British TV series “Blue Planet” is returning to television screens across the nation, this time, joined by vegan naturalist, presenter Chris Packham.
Called “Blue Planet Live,” the series – which educates viewers on marine life and our oceans – will span over four live episodes and will be filmed in three different locations.
Packham will be based at Woods Hole Oceanographic Institution in Massachusetts. There, he will speak with scientists, conservationists, and other experts about the “Twilight Zone,” the barely-lit middle layer of the ocean. Packham will also learn about whales during their breeding season.
Naturalist Steve Backshall and science, wildlife, and natural history presenter Liz Bonnin will join Packham in hosting the series. They will be located in the Bahamas and the Great Barrier Reef respectively.
Charlotte Moore, BBC Director of Content, said in a statement, “BBC One continues to lead that conversation as we travel live around the globe to witness first hand the magnificent marine life within our oceans and wake up to one of the biggest environmental crisis of our times.”
The new series will revisit some key locations and animal characters from “Blue Planet II,” which ended in January 2018. Narrated by natural historian David Attenborough, the series explored humankind’s impact on the oceans.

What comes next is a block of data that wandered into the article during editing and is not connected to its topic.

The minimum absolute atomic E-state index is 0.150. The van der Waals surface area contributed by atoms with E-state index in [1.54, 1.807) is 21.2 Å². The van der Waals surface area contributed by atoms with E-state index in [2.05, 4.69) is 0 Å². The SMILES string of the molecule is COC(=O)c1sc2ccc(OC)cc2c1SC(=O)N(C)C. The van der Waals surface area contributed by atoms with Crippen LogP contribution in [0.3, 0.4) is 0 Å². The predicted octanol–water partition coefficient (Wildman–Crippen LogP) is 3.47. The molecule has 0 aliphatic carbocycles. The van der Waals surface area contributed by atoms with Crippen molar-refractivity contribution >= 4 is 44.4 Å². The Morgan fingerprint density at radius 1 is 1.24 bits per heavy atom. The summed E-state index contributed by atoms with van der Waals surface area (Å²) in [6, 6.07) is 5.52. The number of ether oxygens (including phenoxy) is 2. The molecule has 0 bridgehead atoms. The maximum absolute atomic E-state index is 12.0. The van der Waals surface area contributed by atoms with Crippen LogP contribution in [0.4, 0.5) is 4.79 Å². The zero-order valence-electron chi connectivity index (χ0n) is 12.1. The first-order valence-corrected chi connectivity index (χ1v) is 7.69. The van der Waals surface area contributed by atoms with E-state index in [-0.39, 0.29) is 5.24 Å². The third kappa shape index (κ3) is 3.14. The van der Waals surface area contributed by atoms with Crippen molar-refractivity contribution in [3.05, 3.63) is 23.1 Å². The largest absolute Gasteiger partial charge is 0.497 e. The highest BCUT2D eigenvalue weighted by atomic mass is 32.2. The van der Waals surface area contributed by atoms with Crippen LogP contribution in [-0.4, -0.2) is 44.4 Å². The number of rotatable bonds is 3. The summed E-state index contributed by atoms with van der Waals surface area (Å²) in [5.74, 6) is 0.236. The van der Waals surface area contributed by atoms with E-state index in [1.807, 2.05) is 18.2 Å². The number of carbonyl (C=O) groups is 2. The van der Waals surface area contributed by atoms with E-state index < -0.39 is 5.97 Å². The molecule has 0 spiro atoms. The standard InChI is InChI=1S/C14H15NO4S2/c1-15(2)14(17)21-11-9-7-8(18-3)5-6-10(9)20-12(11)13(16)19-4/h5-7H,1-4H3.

Attenborough will not be featured in the latest series. The UK national treasure is currently working on a new five-part wildlife show called “Dynasty.” The documentary series follows the lives of a lion, a chimpanzee, a hunting dog, an emperor penguin, and a tiger and aims to show viewers that our planet is “at a tipping point for the animals, their habitats, and our world.”
Packham’s love for animals expands beyond the oceans, too. In January, the 57-year-old participated in Veganuary, citing animal welfare concerns as his main motivator. “I don’t see any difference between the way I should treat my dog– who I love and whose well-being I’m preoccupied with – and a pig, who is just as intelligent and important as Scratchy, but is kept in a concrete pen where it can’t turn around,” he said in a video.
The wildlife conservationist, who had been vegetarian for 30 years, decided to stick with his newfound vegan lifestyle after the campaign ended. “We know the world is eating too much meat, and we know that we as individuals have to do something about it,” he said.
“Blue Planet Live” will be broadcast in four parts starting March 24 on BBC1.